1893 text

John Owen, D.D., a learned Nonconformist divine, and a voluminous theological writer, born 1616, made Dean of Christ Church in 1653 by the Parliament, and ejected in 1659-60. He died at Ealing in 1683.

This text comes from a footnote on a diary entry in the 1893 edition edited by Henry B. Wheatley.

2 Annotations

Bill  •  Link

John Owen, some time dean of Christ-church, and vice-chancellor of the university of Oxford, was a man of more learning and politeness than any of the Independents and was, perhaps, exceeded by none of that party in probity and piety. Supposing it necessary for one of his persuasion to be placed at the head of the university, none was so proper as this person; who governed it several years, with much prudence and moderation, when faction and animosity seemed to be a part of every religion. He was a man of an engaging conversation, and had an excellent talent for preaching. He was highly in favour with Cromwell, and was, after the Restoration, offered preferment in the church, which he refused. Two days before his death, he dictated a letter to a particular friend, in which are these words,; "I am leaving the ship of the church in a storm, but whilst the great pilot is in it, the loss of a poor under-rower will be inconsiderable." He died Aug. 24, 1683, in the 67th year of his age. There are some very peculiar expressions in his writings: Solomon's Song could not furnish him with a sufficient number of phrases to express his love of Christ, but he must invent a jargon of his own. Dr. William Clagget, in his "Discourse concerning the Operation of the Holy spirit," wrote a confutation of part of Dr. Owen's book on that subject.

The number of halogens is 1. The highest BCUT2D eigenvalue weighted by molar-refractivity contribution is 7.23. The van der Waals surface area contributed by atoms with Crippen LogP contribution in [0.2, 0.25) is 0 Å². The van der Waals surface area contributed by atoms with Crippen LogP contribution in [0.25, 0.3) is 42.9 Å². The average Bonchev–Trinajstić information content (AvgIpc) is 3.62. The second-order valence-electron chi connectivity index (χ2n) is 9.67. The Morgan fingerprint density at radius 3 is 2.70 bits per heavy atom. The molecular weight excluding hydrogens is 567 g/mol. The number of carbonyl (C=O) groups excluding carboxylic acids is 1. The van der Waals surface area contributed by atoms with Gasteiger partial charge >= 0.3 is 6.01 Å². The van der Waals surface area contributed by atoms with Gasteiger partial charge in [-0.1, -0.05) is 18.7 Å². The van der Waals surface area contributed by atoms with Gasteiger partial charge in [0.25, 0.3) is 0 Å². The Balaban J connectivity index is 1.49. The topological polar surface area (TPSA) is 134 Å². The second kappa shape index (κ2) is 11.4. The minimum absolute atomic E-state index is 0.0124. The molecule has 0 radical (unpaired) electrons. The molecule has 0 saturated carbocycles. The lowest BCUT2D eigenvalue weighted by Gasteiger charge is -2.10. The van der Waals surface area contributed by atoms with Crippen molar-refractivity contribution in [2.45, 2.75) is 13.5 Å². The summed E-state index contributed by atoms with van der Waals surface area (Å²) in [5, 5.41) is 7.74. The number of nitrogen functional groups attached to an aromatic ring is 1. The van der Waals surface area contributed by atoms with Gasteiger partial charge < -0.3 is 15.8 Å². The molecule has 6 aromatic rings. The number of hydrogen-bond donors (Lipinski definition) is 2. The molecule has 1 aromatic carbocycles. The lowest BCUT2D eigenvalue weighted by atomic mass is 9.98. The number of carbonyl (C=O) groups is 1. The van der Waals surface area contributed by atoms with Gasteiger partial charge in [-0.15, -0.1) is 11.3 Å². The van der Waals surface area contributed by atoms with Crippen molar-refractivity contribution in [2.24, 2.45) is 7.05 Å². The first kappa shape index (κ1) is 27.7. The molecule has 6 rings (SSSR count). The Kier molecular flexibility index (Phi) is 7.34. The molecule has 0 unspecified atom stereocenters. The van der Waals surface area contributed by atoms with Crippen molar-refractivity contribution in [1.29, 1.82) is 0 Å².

---A Biographical History of England. J. Granger, 1779.

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Chart showing the number of references in each month of the diary’s entries.